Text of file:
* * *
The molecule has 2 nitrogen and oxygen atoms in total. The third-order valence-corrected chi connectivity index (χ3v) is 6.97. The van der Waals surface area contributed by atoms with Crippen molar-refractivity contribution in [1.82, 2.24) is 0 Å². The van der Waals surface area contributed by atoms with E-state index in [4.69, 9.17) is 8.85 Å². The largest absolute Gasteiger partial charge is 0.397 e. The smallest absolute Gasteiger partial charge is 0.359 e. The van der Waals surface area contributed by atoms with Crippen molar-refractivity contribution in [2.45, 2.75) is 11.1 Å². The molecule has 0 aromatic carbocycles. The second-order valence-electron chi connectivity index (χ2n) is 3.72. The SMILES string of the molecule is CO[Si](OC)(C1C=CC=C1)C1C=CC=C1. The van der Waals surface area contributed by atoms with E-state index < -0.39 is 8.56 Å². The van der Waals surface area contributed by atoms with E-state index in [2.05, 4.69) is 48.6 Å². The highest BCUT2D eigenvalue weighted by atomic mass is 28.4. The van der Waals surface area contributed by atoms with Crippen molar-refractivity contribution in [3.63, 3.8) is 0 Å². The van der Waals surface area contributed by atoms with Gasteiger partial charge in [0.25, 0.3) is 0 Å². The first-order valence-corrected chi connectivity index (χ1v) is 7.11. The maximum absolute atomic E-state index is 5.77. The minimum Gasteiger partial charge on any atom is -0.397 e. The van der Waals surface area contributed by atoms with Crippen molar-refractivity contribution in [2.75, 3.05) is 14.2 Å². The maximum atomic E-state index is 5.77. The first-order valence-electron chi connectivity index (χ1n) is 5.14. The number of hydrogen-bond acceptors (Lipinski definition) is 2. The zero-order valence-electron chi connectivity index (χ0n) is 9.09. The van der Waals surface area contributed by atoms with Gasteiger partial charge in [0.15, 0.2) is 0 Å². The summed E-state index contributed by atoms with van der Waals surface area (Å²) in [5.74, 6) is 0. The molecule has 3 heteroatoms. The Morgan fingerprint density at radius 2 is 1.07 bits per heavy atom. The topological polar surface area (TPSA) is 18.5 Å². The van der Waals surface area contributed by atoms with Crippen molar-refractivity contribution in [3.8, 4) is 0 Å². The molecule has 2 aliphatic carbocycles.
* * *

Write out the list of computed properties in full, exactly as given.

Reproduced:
The molecule has 2 nitrogen and oxygen atoms in total. The third-order valence-corrected chi connectivity index (χ3v) is 6.97. The van der Waals surface area contributed by atoms with Crippen molar-refractivity contribution in [1.82, 2.24) is 0 Å². The van der Waals surface area contributed by atoms with E-state index in [4.69, 9.17) is 8.85 Å². The largest absolute Gasteiger partial charge is 0.397 e. The smallest absolute Gasteiger partial charge is 0.359 e. The van der Waals surface area contributed by atoms with Crippen molar-refractivity contribution in [2.45, 2.75) is 11.1 Å². The molecule has 0 aromatic carbocycles. The second-order valence-electron chi connectivity index (χ2n) is 3.72. The SMILES string of the molecule is CO[Si](OC)(C1C=CC=C1)C1C=CC=C1. The van der Waals surface area contributed by atoms with E-state index < -0.39 is 8.56 Å². The van der Waals surface area contributed by atoms with E-state index in [2.05, 4.69) is 48.6 Å². The highest BCUT2D eigenvalue weighted by atomic mass is 28.4. The van der Waals surface area contributed by atoms with Crippen molar-refractivity contribution in [3.63, 3.8) is 0 Å². The van der Waals surface area contributed by atoms with Gasteiger partial charge in [0.25, 0.3) is 0 Å². The first-order valence-corrected chi connectivity index (χ1v) is 7.11. The maximum absolute atomic E-state index is 5.77. The minimum Gasteiger partial charge on any atom is -0.397 e. The van der Waals surface area contributed by atoms with Crippen molar-refractivity contribution in [2.75, 3.05) is 14.2 Å². The maximum atomic E-state index is 5.77. The first-order valence-electron chi connectivity index (χ1n) is 5.14. The number of hydrogen-bond acceptors (Lipinski definition) is 2. The zero-order valence-electron chi connectivity index (χ0n) is 9.09. The van der Waals surface area contributed by atoms with Gasteiger partial charge in [0.15, 0.2) is 0 Å². The summed E-state index contributed by atoms with van der Waals surface area (Å²) in [5.74, 6) is 0. The molecule has 3 heteroatoms. The Morgan fingerprint density at radius 2 is 1.07 bits per heavy atom. The topological polar surface area (TPSA) is 18.5 Å². The van der Waals surface area contributed by atoms with Crippen molar-refractivity contribution in [3.8, 4) is 0 Å². The molecule has 2 aliphatic carbocycles.